Labor Board v. Virginia Elec. & Power Co. - 314 U.S. 469 (1941)
U.S. Supreme Court
Labor Board v. Virginia Elec. & Power Co., 314 U.S. 469 (1941)
National Labor Relations Board v. Virginia Electric & Power Co.
Argued November 19, 21, 1941
Decided December 22, 1941
314 U.S. 469
1. The National Labor Relations Act does not forbid or penalize expression by an employer to his employees of his views on labor policies. P. 314 U. S. 476.
2. Conduct, though evidence in part by speech, may amount, in connection with other circumstances, to coercion within the meaning of the Act. In determining whether an employer actually interfered with, restrained, and coerced its employees, the Board may look at what it said, as well as what it did. P. 314 U. S. 477.
3. Where the Board specifically found that certain spoken and posted utterances by the employer were unfair labor practices, the adequacy of which finding was doubtful if the utterances were separated from their background, and it was not certain from the Board's decision that its conclusion was based on the whole course of conduct during the period in question, of which the utterances were a part, held that the case must be returned to the Board for a redetermination. P. 314 U. S. 479.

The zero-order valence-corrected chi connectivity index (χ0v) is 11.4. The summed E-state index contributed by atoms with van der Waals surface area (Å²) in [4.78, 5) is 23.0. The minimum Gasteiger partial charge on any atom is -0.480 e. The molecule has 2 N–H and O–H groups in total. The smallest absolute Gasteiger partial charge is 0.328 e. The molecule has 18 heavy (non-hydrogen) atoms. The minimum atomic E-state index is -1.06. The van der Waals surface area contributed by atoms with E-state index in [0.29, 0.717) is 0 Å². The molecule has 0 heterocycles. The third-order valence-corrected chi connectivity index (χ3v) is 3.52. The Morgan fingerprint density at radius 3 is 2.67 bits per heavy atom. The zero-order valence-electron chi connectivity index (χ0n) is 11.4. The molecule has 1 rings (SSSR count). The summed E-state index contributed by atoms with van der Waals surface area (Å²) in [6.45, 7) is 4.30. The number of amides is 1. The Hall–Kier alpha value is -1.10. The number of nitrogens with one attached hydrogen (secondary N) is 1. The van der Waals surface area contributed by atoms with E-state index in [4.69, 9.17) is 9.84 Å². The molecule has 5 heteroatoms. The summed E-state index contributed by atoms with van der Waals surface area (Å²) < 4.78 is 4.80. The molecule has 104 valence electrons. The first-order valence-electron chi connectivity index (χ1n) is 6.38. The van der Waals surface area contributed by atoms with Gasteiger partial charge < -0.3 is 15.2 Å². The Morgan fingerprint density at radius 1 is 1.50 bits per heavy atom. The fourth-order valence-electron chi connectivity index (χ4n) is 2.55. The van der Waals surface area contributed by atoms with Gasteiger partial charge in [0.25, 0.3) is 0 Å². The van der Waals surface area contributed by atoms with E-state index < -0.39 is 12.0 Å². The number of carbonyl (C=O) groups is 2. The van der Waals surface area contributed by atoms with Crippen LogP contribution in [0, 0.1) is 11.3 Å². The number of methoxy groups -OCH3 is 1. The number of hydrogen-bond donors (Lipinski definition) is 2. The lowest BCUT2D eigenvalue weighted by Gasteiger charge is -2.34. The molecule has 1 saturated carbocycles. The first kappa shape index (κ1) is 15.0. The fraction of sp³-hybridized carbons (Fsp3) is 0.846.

115 F.2d reversed.
Certiorari, 312 U.S. 677, to review a judgment setting aside an order of the National Labor Relations Board, 20 N.L.R.B. 911, requiring the above-named power company
among other things, to withdraw recognition of, and disestablish, a union with which it had contracted. The company and the independent union filed separate petitions in the court below to review and set aside the order. The Board answered and prayed enforcement of the order.